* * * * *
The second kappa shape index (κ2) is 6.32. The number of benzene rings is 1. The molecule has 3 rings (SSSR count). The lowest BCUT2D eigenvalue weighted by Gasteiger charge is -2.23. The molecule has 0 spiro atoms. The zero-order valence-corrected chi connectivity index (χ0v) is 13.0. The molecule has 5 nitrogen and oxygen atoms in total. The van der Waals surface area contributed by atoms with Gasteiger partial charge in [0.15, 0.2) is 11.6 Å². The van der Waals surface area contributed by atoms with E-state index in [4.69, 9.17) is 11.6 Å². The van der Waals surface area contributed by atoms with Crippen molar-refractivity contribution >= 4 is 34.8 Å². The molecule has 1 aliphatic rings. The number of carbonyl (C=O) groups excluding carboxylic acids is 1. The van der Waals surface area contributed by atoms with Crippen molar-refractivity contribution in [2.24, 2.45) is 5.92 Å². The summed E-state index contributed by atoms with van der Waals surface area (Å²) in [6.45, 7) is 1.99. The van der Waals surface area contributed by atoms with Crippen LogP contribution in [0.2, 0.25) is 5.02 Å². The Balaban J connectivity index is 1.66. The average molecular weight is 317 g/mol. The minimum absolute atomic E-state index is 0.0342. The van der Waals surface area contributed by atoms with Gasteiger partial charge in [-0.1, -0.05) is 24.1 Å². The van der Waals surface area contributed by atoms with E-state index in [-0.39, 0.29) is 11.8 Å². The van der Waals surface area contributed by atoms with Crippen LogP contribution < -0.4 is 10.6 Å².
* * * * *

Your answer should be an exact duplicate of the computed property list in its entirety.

The second kappa shape index (κ2) is 6.32. The number of benzene rings is 1. The molecule has 3 rings (SSSR count). The lowest BCUT2D eigenvalue weighted by Gasteiger charge is -2.23. The molecule has 0 spiro atoms. The zero-order valence-corrected chi connectivity index (χ0v) is 13.0. The molecule has 5 nitrogen and oxygen atoms in total. The van der Waals surface area contributed by atoms with Gasteiger partial charge in [0.15, 0.2) is 11.6 Å². The van der Waals surface area contributed by atoms with E-state index in [4.69, 9.17) is 11.6 Å². The van der Waals surface area contributed by atoms with Crippen molar-refractivity contribution >= 4 is 34.8 Å². The molecule has 1 aliphatic rings. The number of carbonyl (C=O) groups excluding carboxylic acids is 1. The van der Waals surface area contributed by atoms with Crippen molar-refractivity contribution in [2.24, 2.45) is 5.92 Å². The summed E-state index contributed by atoms with van der Waals surface area (Å²) in [6.45, 7) is 1.99. The van der Waals surface area contributed by atoms with Crippen LogP contribution in [0.2, 0.25) is 5.02 Å². The Balaban J connectivity index is 1.66. The average molecular weight is 317 g/mol. The minimum absolute atomic E-state index is 0.0342. The van der Waals surface area contributed by atoms with Gasteiger partial charge in [-0.1, -0.05) is 24.1 Å². The van der Waals surface area contributed by atoms with E-state index in [-0.39, 0.29) is 11.8 Å². The van der Waals surface area contributed by atoms with Crippen LogP contribution < -0.4 is 10.6 Å².